Mr U, a 45-year-old picture framer and father of three, went to his GP, Dr F, suffering from severe heartburn. Dr F examined Mr U’s abdomen, finding nil of note, and prescribed lansoprazole.
Two days later, Mr U went back to the surgery. He saw Dr A and gave a history of severe paroxysmal spasms of retrosternal pain radiating to his jaw, occurring one hour after eating. Dr A prescribed ranitidine and an alginate barrier antacid.
A month after this Mr U was back again. He saw Dr F and reported improved epigastric pain. However, over the last three weeks he’d experienced pain in the sternal area when exerting himself, particularly if walking uphill. He’d had pain whilst pushing a wheelbarrow in the garden.
Dr F repeated the prescription for ranitidine and made a note to consider investigation in the form of endoscopy or an exercise ECG. Mr U was given a GTN spray to try.
Three weeks after this Mr U came back to Dr A for a repeat prescription of ranitidine. He told Dr A that he still had epigastric pain after eating. Dr A prescribed more ranitidine, advised Mr U to stop smoking and gave him lifestyle advice. He also arranged an upper gastrointestinal endoscopy.
Six days later, Mr U became acutely unwell and asked for a visit from a deputising on-call GP. Unfortunately, he had died by the time the doctor arrived to see him.
A postmortem examination revealed left ventricular myocardial scarring consistent with previous myocardial infarction and ischaemia. The right ventricle showed changes consistent with a recent infarction. He had marked, extensive, calcified coronary artery atheroma. In many areas the coronary lumen was reduced to the size of a pinhole.
A recent non-occlusive adherent thrombus was present at the origin of the descending branch of the left coronary artery. The right coronary artery contained an extensive, occlusive thrombus.
A claim naming Drs A and F was launched by Mr U’s family. It alleged failure to consider Mr U’s risk factors for ischaemic heart disease, failure to assess him adequately and failure to investigate his condition.
Expert GP opinion was critical of both doctors, particularly Dr A, whose clinical records were felt to be of insufficient detail to give him any defence. As the symptoms progressed, and became more characteristic of ischaemic-myocardial rather than oesophageal pain, the expert felt Dr A should have reviewed the response to antireflux therapy and the GTN, and decided to investigate Mr U’s heart.
Regarding Dr F, it was felt that his assessments were more thorough, but his failure to follow up on his suspicions and arrange an exercise ECG, refer for advice, or start formal treatment for angina, were indefensible.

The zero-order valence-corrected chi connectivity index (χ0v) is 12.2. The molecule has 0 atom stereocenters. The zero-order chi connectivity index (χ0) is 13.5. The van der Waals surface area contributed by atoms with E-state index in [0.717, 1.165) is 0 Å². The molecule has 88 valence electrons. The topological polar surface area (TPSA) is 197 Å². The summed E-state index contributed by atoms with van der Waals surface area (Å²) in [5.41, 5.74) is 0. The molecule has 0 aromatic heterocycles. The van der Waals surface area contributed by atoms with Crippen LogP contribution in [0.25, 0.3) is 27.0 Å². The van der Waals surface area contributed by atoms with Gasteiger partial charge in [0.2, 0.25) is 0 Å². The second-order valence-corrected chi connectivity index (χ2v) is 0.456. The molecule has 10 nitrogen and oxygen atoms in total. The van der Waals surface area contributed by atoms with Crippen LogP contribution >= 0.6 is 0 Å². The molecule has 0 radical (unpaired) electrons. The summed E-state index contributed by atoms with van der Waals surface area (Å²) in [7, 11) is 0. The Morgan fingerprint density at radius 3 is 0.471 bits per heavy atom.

Cardiological opinion concurred and thought Mr U’s risk of fatal MI would have been reduced if he had been referred and received treatment.
A failure to elucidate fully and document Mr U’s cardiac risk profile was criticised. However, the severity of his disease meant that his long-term life expectancy was severely limited and optimal treatment was unlikely to have extended his life by more than ten years. We settled the claim, taking this fact into account.
See our article in Casebook 2003 (4) on how to avoid pitfalls when assessing chest pain.
Diagnosis can be difficult, particularly when distinguishing between gastrointestinal and cardiac pain. In this case, it appears that the clinicians fell for the common pitfall of assuming that post-prandial symptoms must be related to the gastrointestinal tract. Such pain can be caused by myocardial ischaemia due to splanchnic blood diversion.
It’s useful to bear this in mind, particularly in primary care, and have an appropriate threshold for investigation of potential ischaemic heart disease, especially where the response to therapies for non-cardiac causes is poor.
There is no substitute for a full clinical assessment when a patient presents with epigastric or chest discomfort. A few minutes spent establishing risk factors for ischaemic heart disease, examining the cardiovascular system and documenting this information allows you to gauge your degree of suspicion of cardiac disease accurately and puts you and your patients in a much better position.
Given the difficulty of reaching an accurate diagnosis of the cause of chest pain without further investigation, a willingness to review your initial clinical impression and change tack is essential.
An analysis of 1,000 consecutive GP claims handled by MPS revealed that delayed or failed diagnosis of myocardial infarction/ischaemic heart disease accounted for 5% of all general practice claims.